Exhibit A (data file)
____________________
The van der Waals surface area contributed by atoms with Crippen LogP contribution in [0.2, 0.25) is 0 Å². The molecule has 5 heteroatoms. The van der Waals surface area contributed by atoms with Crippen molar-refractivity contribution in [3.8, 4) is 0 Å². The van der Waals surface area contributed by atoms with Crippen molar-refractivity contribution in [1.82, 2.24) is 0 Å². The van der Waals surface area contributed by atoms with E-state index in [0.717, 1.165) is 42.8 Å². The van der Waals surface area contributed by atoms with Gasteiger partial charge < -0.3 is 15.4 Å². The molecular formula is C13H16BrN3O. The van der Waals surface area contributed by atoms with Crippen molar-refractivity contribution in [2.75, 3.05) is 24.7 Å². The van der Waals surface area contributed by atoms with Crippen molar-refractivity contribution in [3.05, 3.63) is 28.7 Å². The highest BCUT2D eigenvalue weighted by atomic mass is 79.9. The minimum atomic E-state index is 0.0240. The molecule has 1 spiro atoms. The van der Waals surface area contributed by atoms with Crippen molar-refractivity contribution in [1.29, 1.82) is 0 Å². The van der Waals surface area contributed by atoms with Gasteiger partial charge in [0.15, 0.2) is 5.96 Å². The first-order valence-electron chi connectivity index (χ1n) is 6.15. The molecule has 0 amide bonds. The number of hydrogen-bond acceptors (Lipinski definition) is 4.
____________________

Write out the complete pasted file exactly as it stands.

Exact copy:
The van der Waals surface area contributed by atoms with Crippen LogP contribution in [0.2, 0.25) is 0 Å². The molecule has 5 heteroatoms. The van der Waals surface area contributed by atoms with Crippen molar-refractivity contribution in [3.8, 4) is 0 Å². The van der Waals surface area contributed by atoms with Crippen molar-refractivity contribution in [1.82, 2.24) is 0 Å². The van der Waals surface area contributed by atoms with E-state index in [0.717, 1.165) is 42.8 Å². The van der Waals surface area contributed by atoms with Gasteiger partial charge < -0.3 is 15.4 Å². The molecular formula is C13H16BrN3O. The van der Waals surface area contributed by atoms with Crippen molar-refractivity contribution in [2.75, 3.05) is 24.7 Å². The van der Waals surface area contributed by atoms with Crippen molar-refractivity contribution in [3.05, 3.63) is 28.7 Å². The highest BCUT2D eigenvalue weighted by atomic mass is 79.9. The minimum atomic E-state index is 0.0240. The molecule has 1 spiro atoms. The van der Waals surface area contributed by atoms with Crippen molar-refractivity contribution in [1.29, 1.82) is 0 Å². The van der Waals surface area contributed by atoms with Gasteiger partial charge in [0.15, 0.2) is 5.96 Å². The first-order valence-electron chi connectivity index (χ1n) is 6.15. The molecule has 0 amide bonds. The number of hydrogen-bond acceptors (Lipinski definition) is 4.